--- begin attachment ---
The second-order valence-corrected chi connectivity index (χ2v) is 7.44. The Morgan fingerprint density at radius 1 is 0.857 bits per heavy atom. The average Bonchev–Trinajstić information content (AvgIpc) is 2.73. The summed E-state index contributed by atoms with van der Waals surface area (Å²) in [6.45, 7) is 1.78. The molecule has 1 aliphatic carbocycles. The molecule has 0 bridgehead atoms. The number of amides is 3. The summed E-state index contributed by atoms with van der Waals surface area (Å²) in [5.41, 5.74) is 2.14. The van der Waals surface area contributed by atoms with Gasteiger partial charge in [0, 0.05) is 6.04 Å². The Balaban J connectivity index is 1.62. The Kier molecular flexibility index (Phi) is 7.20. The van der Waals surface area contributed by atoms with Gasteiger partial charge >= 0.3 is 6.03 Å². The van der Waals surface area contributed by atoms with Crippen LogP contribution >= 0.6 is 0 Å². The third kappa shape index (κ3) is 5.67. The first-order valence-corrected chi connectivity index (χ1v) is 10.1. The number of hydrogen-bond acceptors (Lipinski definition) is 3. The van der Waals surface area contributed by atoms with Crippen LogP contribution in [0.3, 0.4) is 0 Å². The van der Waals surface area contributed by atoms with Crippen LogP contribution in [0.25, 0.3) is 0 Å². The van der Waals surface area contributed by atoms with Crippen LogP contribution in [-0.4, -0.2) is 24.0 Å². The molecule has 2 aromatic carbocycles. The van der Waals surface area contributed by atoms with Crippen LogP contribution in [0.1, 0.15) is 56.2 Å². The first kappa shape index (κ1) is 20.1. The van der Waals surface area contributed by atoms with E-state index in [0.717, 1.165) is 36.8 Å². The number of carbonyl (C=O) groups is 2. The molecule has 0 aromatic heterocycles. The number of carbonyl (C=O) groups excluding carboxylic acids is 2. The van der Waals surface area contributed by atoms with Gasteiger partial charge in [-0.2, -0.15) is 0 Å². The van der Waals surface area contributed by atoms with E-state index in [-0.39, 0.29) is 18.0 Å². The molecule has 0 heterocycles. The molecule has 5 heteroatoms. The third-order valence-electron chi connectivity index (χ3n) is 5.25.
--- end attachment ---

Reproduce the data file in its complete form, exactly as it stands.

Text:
The second-order valence-corrected chi connectivity index (χ2v) is 7.44. The Morgan fingerprint density at radius 1 is 0.857 bits per heavy atom. The average Bonchev–Trinajstić information content (AvgIpc) is 2.73. The summed E-state index contributed by atoms with van der Waals surface area (Å²) in [6.45, 7) is 1.78. The molecule has 1 aliphatic carbocycles. The molecule has 0 bridgehead atoms. The number of amides is 3. The summed E-state index contributed by atoms with van der Waals surface area (Å²) in [5.41, 5.74) is 2.14. The van der Waals surface area contributed by atoms with Gasteiger partial charge in [0, 0.05) is 6.04 Å². The Balaban J connectivity index is 1.62. The Kier molecular flexibility index (Phi) is 7.20. The van der Waals surface area contributed by atoms with Gasteiger partial charge >= 0.3 is 6.03 Å². The van der Waals surface area contributed by atoms with Crippen LogP contribution >= 0.6 is 0 Å². The third kappa shape index (κ3) is 5.67. The first-order valence-corrected chi connectivity index (χ1v) is 10.1. The number of hydrogen-bond acceptors (Lipinski definition) is 3. The van der Waals surface area contributed by atoms with Crippen LogP contribution in [0.3, 0.4) is 0 Å². The van der Waals surface area contributed by atoms with Crippen LogP contribution in [0.25, 0.3) is 0 Å². The van der Waals surface area contributed by atoms with Crippen LogP contribution in [-0.4, -0.2) is 24.0 Å². The molecule has 2 aromatic carbocycles. The van der Waals surface area contributed by atoms with Crippen LogP contribution in [0.1, 0.15) is 56.2 Å². The first kappa shape index (κ1) is 20.1. The van der Waals surface area contributed by atoms with E-state index in [0.717, 1.165) is 36.8 Å². The number of carbonyl (C=O) groups is 2. The molecule has 0 aromatic heterocycles. The number of carbonyl (C=O) groups excluding carboxylic acids is 2. The van der Waals surface area contributed by atoms with Gasteiger partial charge in [-0.2, -0.15) is 0 Å². The van der Waals surface area contributed by atoms with E-state index in [-0.39, 0.29) is 18.0 Å². The molecule has 0 heterocycles. The molecule has 5 heteroatoms. The third-order valence-electron chi connectivity index (χ3n) is 5.25.